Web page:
John Paul II Proposes 1963 Encyclical as Response to Terrorism

In Preparation for Next World Day of Peace

Print Friendly, PDF & Email
Share this Entry

VATICAN CITY, JULY 4, 2002 ( John Paul II has turned to a 1963 encyclical for inspiration for the theme of the next World Day of Peace.

The theme of the 36th World Day, to be observed Jan. 1, is “‘Pacem in Terris’: A Constant Endeavor.”

In a statement, the Vatican Press Office explained that the Pope wishes to commemorate the 40th anniversary of this encyclical written by Blessed John XXIII.

“The Message will recall the four foundations of peace in light of the present circumstances,” the text explained, namely: truth, justice, charity and liberty (see “Pacem in Terris,” 89).

“‘Pacem in Terris’ was the first encyclical in which a Pontiff not only addressed Catholics but all ‘men of good will,'” the Vatican explanatory note stated.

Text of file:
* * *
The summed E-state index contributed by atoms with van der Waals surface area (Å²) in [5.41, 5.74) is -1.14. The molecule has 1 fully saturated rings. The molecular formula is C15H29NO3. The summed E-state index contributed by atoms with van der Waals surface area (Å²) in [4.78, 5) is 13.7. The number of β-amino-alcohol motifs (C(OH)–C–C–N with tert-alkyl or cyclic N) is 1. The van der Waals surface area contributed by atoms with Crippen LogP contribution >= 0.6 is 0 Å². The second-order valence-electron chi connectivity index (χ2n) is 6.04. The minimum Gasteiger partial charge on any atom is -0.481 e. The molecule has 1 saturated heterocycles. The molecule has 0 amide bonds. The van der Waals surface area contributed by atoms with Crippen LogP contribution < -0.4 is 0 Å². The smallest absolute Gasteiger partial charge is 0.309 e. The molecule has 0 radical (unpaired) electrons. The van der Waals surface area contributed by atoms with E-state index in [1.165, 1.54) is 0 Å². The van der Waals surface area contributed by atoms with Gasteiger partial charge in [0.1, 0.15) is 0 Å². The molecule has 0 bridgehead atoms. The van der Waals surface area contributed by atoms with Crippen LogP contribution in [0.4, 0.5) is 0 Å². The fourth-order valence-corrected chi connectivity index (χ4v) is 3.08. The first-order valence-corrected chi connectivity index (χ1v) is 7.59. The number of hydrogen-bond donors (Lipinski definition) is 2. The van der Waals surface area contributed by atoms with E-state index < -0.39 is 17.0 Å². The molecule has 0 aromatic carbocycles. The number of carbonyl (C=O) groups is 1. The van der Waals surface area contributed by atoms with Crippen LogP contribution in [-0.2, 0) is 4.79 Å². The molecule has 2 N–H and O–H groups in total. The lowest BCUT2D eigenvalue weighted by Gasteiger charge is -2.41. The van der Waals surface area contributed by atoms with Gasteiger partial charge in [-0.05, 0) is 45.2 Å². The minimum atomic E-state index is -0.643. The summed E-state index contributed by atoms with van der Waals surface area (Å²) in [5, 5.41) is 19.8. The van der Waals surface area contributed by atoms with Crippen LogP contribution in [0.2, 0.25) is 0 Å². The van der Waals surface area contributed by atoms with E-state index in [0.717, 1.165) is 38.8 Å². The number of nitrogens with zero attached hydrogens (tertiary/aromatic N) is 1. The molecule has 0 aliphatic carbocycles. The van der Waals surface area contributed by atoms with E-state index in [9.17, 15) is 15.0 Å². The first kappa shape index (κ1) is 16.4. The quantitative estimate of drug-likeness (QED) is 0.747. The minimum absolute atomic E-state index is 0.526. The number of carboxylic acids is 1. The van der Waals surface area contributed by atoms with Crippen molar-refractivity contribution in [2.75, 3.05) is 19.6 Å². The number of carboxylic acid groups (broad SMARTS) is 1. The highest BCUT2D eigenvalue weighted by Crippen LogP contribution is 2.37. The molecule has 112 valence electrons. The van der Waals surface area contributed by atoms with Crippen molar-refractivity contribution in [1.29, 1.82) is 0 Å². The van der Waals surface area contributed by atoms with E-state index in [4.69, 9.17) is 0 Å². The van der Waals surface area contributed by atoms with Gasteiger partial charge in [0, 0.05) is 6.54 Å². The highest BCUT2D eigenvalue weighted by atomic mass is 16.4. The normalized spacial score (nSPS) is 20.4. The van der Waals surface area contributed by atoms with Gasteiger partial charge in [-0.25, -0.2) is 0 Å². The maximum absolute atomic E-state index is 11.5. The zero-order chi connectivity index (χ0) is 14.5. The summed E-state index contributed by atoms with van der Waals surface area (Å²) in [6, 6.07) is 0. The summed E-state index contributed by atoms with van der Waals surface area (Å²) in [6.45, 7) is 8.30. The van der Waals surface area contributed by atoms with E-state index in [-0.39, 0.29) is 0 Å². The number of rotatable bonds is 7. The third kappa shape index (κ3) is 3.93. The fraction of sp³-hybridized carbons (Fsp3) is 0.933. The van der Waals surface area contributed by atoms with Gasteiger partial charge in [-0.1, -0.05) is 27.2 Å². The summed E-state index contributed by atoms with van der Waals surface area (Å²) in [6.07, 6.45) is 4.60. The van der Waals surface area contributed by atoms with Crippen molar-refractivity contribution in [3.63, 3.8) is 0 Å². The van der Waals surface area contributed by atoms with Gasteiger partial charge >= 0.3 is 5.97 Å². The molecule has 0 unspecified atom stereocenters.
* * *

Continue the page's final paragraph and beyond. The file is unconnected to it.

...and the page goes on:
By emphasizing “the bonds that unite man with God,” John XXIII with this encyclical “was laying the spiritual and cultural foundations of new forms of political organization, with the conviction of the natural and equal dignity of human beings,” the note added.

“These new forms should seek the universal common good and, thanks to a public and world authority, protect and promote fundamental human rights,” the statement continues.

“In this connection, the Message of the 2003 World Day of Peace will call attention to the precarious state of peace in the world and encourage all to a wise reading of the signs of the times and to more careful consideration of the values necessary to construct genuine human coexistence,” the note says.

“Aware of the concerns stemming from the accentuation of terrorism and other forms of fratricidal struggle, John Paul II recalls the perennial timeliness of these fundamental values and will make an appeal for a new and courageous commitment in favor of peace,” the statement concludes.

Print Friendly, PDF & Email
Share this Entry


Support ZENIT

If you liked this article, support ZENIT now with a donation